1. I love this shirt and made it 6 times already. You’ve done a beautiful job and it looks terrific.

  2. I think your patching looks so much more interesting than a plain sleeve that it really turned out to be a blessing in a disguise that you didn’t have enough fabric! Great job!

  3. This sleeve idea is timely as I was just working out a similar problem last weekend with fabric in need of de-stocking (last year’s birthday fabric, and as I have already purchased this year’s birthday fabric a certain urgency has set in…) In my case I am now debating going sleeveless but this is useful information nevertheless.

    I love oversized shirts and think they look very chic with skinny pants. Love the stripes.

  4. I agree with you about sleeves always seeming to need more fabric than they deserve. Anyway with your clever piecing you did well to get this voluminous shirt out of less than 2m. I hardly ever start with enough fabric – getting it out off too little always appeals to me.

  5. You are a genius – no two ways about it . (Pardon the pun )

  6. Clever piecing! I like the inventive use of additional stripey details to fuse the sleeve arrangement to the rest of the design.

  7. Incredibly well done fitting that on such a limited amount of fabric. Your details really elevate the styling. Well done Ruth!

  8. I love the shirt, and the whole outfit, and I think they work well together. You’ve raised the same issue I’ve been facing — how big is too big for ‘oversize’? It’s personal taste, I think, and what you can pull off. Do you remember “one size fits all” clothing from the ’70s? Sometimes I would drown in those.

    • Thanks Felicia. I think if the sleeves are the right length then it looks like it fits – mine are too long so I’ll fix that on the next one.

  9. Love how you got that shirt out of less fabric with such panache! It’s a great outfit, Ruth!

  10. Where there is a will, there is a way. You are just so clever! Sometimes being short on fabric makes us come up with some very unique ideas that we wouldn’t have thought of otherwise. Keep up the good work!

  11. I recognise that; ‘ARGH! I’ve run out of fabric’ moment, followed by the thought; “wait, one way or another I’m gonna make this work’!

    Stripy cotton shirting fabric makes wonderful garments and yours has the look of crisp luxury!

  12. You have done a fantastic job making this shirt work. Those extra design details make it extra special. I thinks it looks good with your wide legged pants too.

  13. Really enjoyed your amusing take on the 2 sleeves problem. I’m always wanting patterns with sleeves because, Northern England, but like to buy fabric like I live in Barbados! It’s a case of fabric first then pattern later so your tips are really useful. It’s great that you’re trying different silhouettes too – the shirt looks fab on you and you’ve done a lovely job.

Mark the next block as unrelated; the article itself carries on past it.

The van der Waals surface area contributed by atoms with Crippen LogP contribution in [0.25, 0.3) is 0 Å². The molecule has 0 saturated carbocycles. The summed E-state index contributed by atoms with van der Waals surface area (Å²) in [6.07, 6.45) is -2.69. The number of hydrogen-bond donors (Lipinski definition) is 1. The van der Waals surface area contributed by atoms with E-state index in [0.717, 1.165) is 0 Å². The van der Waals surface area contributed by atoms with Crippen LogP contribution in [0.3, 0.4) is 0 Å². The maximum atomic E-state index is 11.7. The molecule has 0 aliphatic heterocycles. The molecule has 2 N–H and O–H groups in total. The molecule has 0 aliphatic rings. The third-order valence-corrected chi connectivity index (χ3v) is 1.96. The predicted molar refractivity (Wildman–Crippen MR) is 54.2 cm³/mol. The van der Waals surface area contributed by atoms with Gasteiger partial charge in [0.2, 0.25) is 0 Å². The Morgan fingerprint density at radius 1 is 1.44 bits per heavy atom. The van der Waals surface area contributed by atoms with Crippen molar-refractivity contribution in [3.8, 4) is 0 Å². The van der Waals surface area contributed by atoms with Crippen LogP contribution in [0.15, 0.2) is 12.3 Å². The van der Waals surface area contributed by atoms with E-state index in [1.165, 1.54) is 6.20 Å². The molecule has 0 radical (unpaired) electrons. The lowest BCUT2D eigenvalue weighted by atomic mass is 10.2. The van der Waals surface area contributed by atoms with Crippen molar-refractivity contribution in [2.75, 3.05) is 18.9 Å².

• Thank you. I rarely sew anything that doesn’t have sleeves and always keep a cardi handy too. Northern England and Northern Ireland have the same climate!

  14. Very nice! I love it, so in style now. The pendulum is swinging from tight to loose. Loose top with loose bottoms. But tight bottoms would be great with this top too. It looks comfy on you.
    I love what you did with the sleeves.
    I have this pattern and seeing what you’ve done, now I can’t wait to lock myself away and get started.

  15. Brilliant- all those all-over-the-place stripes look so sumptuous! It is ginormous, but you have the height, slimness, and endless coolth to carry it off as ever. Fab job missus, award yourself a guiness [not Sir Alec]

  16. Holey Moley…be careful on a windy day or you might just lift off the ground, Ruth! Love your sleeve treatment…even when you do have enough fabric, that bias treatment would be killer! Certainly a great blouse for vacationing in a hot climate wearing shorts or a swimsuit!

  17. Your shirt solution is wonderful!

  18. This was a better outcome! I always think that when we have to be resourceful, magic happens 😊

  19. Lovely stripes! and as everyone else has said, your necessary creativity actually improved the shirt. It looks great and very modern on you. I wish I had your height to pull off loose styles too.Strut your stuff, girl!

  20. Love your use of the stripes and it looks great on you. Not sure about oversized anything for me as I probably overfit! I’ve added six fabrics in 2 weeks to my stash, oh dear!

  21. You saved it! And it looks great! I have spent hours staring at pattern and fabric trying to make it “fit”! Nice work! I’m in Me Made May this year too!

  22. Absolutely love it – and the jacket sounds fabulous. It reminds me of the ‘anti suit’ (http://www.kaliyana.com/eng/antisuit/). And the sleeves, I’m definitely copying that! I’m with you and Me Made May. I couldn’t avoid it if I tried 😎

  23. What a clever solution! and looks so much more interesting than if you’d cut the sleeves in one piece like normal. I love your creativity. And the top turned out quite fabulous, very chic and will be gorgeous in summer. I love it 🙂